Those wearing night vision equipment jumped out first, before the prop wash had even cleared, and began scanning the area. The rest of the team followed until Dawson was on the ground. The Blackhawk’s engines came to a stop, and once again the pilot whispered aloud: “I don’t like this. I don’t like it at all.” He knew full well how long it would take to cycle the engines back up again. If they had to leave in a hurry, well, it wasn’t going to be pretty. But his orders were clear. They couldn’t afford the sound of running even at a low idle while the team was operating on the ground. The risk was just too high. The copilot quietly agreed: “We’re sitting ducks.” But all they could do was wait while Dawson did his work. Wait and hope the security detail could keep
them all alive.
The sand beneath his boots as Dawson hit the deck was as fine as baby powder, poofing away from his feet as he walked. The 120-degree heat was stifling, and beneath forty pounds of body armor, helmets, and gloves the sweat began to form in slick pools around his back and arms. His equipment added another eighteen pounds. The security team was even more encumbered with their weapons, additional magazines of ammo, equipment, and Camelback canteens of water or Gatorade. Winger stayed behind Dawson, visually sweeping the surrounding terrain and watching his friend’s 6.
As arranged, two of the night vision-equipped operators took up positions along the edges of the clearing, one on each side of the helicopter. The other took point, leading Dawson and the remainder of the security detail in a wedge formation toward the spot Dawson had designated back at their refueling point. Getting the exact target position information so late in the game didn’t set well with the team, but money talked, and this mission was paying handsomely. So they gritted their teeth and took it in stride. About fifty meters along their journey, the cry of jackals erupted from just over the rise to their east. It was hideous, and Dawson always imagined it sounded like the cry of a Comanche war party as they crested a butte and rode down in waves so many years ago in his native Arizona. No matter how many times he’d heard the blood-curdling cry before—which unfailingly splintered the night when all was quiet and the wind was absolutely still—it always startled him. Young inexperienced Marines with hair triggers from the grueling duty in Helmand Province often found themselves shooting at shadows before they realized it, and sheepishly had to confess to their commanding officers that they’d fired needlessly into the darkness.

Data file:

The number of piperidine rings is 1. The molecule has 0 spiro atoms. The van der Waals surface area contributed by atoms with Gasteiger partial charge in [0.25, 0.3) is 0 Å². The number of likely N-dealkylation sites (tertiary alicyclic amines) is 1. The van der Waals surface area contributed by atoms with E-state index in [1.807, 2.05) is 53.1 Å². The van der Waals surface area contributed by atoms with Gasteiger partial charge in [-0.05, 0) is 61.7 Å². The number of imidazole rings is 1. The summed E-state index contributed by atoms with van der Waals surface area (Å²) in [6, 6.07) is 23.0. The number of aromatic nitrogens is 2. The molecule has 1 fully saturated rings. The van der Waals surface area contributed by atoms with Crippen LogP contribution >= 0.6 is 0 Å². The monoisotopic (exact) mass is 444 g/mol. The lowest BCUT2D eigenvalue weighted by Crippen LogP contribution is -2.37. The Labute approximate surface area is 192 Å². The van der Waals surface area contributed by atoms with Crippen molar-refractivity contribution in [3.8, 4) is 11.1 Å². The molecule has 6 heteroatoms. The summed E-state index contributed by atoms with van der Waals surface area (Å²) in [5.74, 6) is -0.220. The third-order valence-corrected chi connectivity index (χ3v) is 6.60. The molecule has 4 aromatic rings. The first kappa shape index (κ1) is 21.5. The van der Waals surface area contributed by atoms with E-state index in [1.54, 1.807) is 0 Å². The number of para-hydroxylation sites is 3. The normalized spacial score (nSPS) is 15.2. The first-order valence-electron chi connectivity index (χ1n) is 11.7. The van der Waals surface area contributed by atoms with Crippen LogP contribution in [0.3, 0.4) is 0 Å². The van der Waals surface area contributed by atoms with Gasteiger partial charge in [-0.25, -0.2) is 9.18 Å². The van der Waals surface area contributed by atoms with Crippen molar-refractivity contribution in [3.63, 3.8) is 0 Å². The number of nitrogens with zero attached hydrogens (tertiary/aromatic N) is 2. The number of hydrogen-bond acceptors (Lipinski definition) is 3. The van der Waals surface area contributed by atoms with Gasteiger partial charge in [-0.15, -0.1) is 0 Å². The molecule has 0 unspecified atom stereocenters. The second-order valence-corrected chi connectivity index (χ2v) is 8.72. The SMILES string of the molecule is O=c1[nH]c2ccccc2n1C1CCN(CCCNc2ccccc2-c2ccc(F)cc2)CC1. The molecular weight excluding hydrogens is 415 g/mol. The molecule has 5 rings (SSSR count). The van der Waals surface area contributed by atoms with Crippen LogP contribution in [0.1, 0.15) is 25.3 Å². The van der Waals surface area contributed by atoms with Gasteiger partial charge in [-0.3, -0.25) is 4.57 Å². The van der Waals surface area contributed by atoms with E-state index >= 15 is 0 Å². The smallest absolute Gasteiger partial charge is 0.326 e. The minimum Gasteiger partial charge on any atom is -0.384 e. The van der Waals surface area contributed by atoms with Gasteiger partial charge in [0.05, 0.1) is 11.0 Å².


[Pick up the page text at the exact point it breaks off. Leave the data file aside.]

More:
Their objective was on the other side of the ridge and down the mountainside about 150 meters. The combination of altitude and uphill trek had Dawson breathing hard by the time they cleared the ridgeline and started down the other side. The loose rocks and sand, coupled with the fact that he was moving by starlight with just a sliver of moon, didn’t help. More than once he reached for his flashlight but then caught himself. The flashlight would have to wait until they were inside the cave. As he crossed the ridge, only one security man flanked him, and the only other team member he could see was one of the men wearing night vision goggles. The others had spread out to each side and were slowly converging on a dark spot below—an empty black crescent-shaped opening in the rock surface that made the outcropping seem like an unlit jack-o-lantern with the cave entrance forming the misshapen mouth.